And time is passing by

It’s no longer black and white

And it gets harder to hit bull’s eye

Oh you’re running out of wilderness

Oh artemis

Goddess of the Hunt

At home in the night

A howl is your tune

Everything shifts

Consider your gifts

As the Goddess of the Moon




Keeper of the hearth

Everything is stop and start

A woman’s work is high art


Stoker of the flame

Solitude will find her

In the railcars of her brain

When I was dreaming of Hestia

I was thinking how I need her so

Maiden aunt of the white light

Flickering to and fro

Every mantle with a

Candle in her name

And poetry we wrote for her

That’s as wild as its tame


Cancel out the noise

You’re not one of the girls

You’re not one of the boys


Beholden to none

But willing to listen

To everyone


Anymore we want proof

But mystery resides

Under your temple’s roof



Owl eyes

So logical and wise

And you’re not falling for no sob story

Queen Bee

Head over heart

You’re going straight for the glory

I’m offering this olive branch

from the tree you gifted me

Forgive me for taking the low road

Have some sympathy

Owl eyes

Born of a man’s mind

And you never had a mother

Queen Bee

Cool executor

Living the golden mean

I’m offering this olive branch

From the tree you gifted me

I’m always so rebellious

It’s my defense for reality

Owl eyes

Your father’s prize

And you rarely have illusions

Queen Bee

Nobody’s victim

It’s all thru moderation

I’m offering this olive branch

From the tree you gifted me

Don’t hate me for being downtrodden

In your namesake city

Owl Eyes

Medusa shield

Someday you’ll defend us

Queen Bee

Cut off from her sisters

Someday we’ll amend this

I’m offering this olive branch

From the tree you gifted me

Reconcile your broken line

To matrilinity



Yang and the Yin

Original Sin

Not so carbon copies

A union is made

Honeymoon to the grave

Pack up the jalopy

It’s in this bond she grows

It’s in this bond she knows

The Masculine

Meets the Feminine

To complete the sun-bow

Tribulations and trials

Revered and Reviled

The green-eyed monster

But it’s still in this bond she grows

It’s in this bond she knows

The Masculine

Meets the feminine

Alchemy abounds



Don’t tie your apron strings taut to your back

Let them flip into the black


Not cradle the cat

Cause love isn’t meant to do that

Gather the harvest behold the bounty

Rest in the fact that you nurture so many


Not cradle the cat

Cause love isn’t meant to do that

The nest can go empty and your candle burns out

And you whisper to the woods when you really want to shout


Not cradle the cat

Cause love isn’t meant to do that

The stove top is brimming with the meals you make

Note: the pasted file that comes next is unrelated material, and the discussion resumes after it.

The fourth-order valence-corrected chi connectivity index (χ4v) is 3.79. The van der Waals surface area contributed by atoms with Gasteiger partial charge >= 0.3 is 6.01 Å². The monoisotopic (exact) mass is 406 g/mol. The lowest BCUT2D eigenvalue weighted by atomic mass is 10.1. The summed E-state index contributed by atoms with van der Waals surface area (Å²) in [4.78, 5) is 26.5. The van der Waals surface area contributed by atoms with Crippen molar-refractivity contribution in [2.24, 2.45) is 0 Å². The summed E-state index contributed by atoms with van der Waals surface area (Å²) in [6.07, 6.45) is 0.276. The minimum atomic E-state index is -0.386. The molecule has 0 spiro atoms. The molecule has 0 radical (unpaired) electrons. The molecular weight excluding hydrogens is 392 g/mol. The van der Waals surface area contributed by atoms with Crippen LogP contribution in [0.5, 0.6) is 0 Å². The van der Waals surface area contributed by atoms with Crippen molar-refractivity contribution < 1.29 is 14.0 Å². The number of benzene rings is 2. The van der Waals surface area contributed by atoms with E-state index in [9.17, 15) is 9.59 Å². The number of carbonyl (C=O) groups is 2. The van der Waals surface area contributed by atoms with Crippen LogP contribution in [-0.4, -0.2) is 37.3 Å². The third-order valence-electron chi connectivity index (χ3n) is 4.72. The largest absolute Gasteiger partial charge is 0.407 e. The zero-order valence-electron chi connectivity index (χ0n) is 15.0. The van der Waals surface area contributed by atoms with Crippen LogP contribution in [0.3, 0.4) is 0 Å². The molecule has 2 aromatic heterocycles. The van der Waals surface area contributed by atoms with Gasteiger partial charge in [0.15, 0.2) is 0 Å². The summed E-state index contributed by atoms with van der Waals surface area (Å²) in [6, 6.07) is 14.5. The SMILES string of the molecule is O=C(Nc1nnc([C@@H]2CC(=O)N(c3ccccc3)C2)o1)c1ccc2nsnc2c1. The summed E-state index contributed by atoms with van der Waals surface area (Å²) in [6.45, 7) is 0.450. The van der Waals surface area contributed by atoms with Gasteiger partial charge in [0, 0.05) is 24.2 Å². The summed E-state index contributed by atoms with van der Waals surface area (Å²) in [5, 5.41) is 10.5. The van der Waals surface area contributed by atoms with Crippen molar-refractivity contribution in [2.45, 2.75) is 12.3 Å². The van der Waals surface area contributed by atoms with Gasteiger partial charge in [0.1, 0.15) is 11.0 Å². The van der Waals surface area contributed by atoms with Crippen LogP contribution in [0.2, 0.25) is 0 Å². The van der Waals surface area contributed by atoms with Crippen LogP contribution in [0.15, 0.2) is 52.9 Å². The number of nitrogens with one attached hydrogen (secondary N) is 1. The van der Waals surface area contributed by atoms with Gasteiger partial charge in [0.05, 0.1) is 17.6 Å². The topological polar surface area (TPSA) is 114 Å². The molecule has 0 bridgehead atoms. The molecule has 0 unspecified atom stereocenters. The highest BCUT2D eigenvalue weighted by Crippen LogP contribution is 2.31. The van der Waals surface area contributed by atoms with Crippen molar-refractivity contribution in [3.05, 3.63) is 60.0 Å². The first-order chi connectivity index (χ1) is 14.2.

And life always seems like a give and take


Not cradle the cat

Cause love isn’t meant to do that



Eyes on the back of her head

And ears all over her body

Bones that are microphones

And toes made of noses

She's going to the river

It’s the river beneath the river

Yes you’ll find her deep below

The river beneath the river

Ground is freezing over

Streams slow like molasses

The inner earth is steaming

And fogging up her glasses

She's going to the river

The river beneath the river

Yes you’ll find her deep below

The river beneath the river

A fallow field to springtime yields

Returning to the mother

Births and deaths and cycle’s breaths

Returning to the mother

Now she's here at the river

The river beneath the river

To receive the river

The river beneath the river


Free of time

With all the beauty in the world

Sea foam and feathers

A shell with a pearl

Spotlight glow

It’s like some old time movie

Things will drop away

And you’ll move right through me

Sensuality is our rite/right

We learned this from you

Even though this world

Makes it a tricky thing to do

Muse of Valentines  

Placed in a heart shaped box

The whore the slut

They can all kick rocks

So much more

Is what we come to know

When we allow each other

The space to sow

Free of time

With all the beauty in the world

Sea Foam and feathers

A shell with a pearl



10 Year Wing Span. by Emily Busch

This week amidst the cacophony of my life  I quietly realized that this year, and it's almost done, marks the 10 year anniversary of the release of my first record The Ways We Try. It was my first long play album intention, a culmination of songs that were trying to explain myself and my city (Philly) through music with the help of friends in a studio that no longer exists in the marshlands by the Pine Barrens of New Jersey.

It was the project that made me completely transfixed by the process of recording. I remember us playing things and then coming into the control room and feeling that literal warmth from the analog gear hearth. For some, recording is tedious and anxiety inducing. For me, it's where the world allows me to finally just be. In some ways, these past ten years have felt like a by all means necessary attempt at getting myself back to that hearth over and over again. So much tetris-ing of time and schedules and funds to make it all happen and work but it felt natural in that I couldn't muster that much passion for anything else. Even still I have so much protective endless love for this process.

It can seem cruel the rate now at which recordings get eaten by the world versus how much goes into the process. Sometimes it feels like they get digested in the way a late night drunk blazes through a cupboard, or even more sadly, never digested at all like a forgotten non perishable soup can on some basement hutch. But I don't think that has changed the magic of it for me and I return to this beloved form again and again cause I do believe it's what makes up my core being. For me, it is a personal truth.